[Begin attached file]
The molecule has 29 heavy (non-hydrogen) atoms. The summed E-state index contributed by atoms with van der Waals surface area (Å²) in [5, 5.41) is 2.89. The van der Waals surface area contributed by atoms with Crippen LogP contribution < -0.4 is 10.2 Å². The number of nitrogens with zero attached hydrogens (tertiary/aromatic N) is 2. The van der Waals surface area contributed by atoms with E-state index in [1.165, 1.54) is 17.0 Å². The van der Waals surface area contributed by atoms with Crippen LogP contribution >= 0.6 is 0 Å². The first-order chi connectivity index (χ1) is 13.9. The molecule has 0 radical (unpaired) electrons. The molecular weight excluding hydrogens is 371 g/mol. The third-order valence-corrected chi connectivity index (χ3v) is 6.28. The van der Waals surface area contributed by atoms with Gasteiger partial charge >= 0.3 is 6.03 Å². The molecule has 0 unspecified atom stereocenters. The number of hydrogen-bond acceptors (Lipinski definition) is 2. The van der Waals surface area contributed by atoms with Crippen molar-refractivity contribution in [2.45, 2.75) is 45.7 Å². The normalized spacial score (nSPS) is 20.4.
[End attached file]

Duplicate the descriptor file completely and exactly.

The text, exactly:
The molecule has 29 heavy (non-hydrogen) atoms. The summed E-state index contributed by atoms with van der Waals surface area (Å²) in [5, 5.41) is 2.89. The van der Waals surface area contributed by atoms with Crippen LogP contribution < -0.4 is 10.2 Å². The number of nitrogens with zero attached hydrogens (tertiary/aromatic N) is 2. The van der Waals surface area contributed by atoms with E-state index in [1.165, 1.54) is 17.0 Å². The van der Waals surface area contributed by atoms with Crippen LogP contribution >= 0.6 is 0 Å². The first-order chi connectivity index (χ1) is 13.9. The molecule has 0 radical (unpaired) electrons. The molecular weight excluding hydrogens is 371 g/mol. The third-order valence-corrected chi connectivity index (χ3v) is 6.28. The van der Waals surface area contributed by atoms with Gasteiger partial charge >= 0.3 is 6.03 Å². The molecule has 0 unspecified atom stereocenters. The number of hydrogen-bond acceptors (Lipinski definition) is 2. The van der Waals surface area contributed by atoms with Crippen molar-refractivity contribution in [2.45, 2.75) is 45.7 Å². The normalized spacial score (nSPS) is 20.4.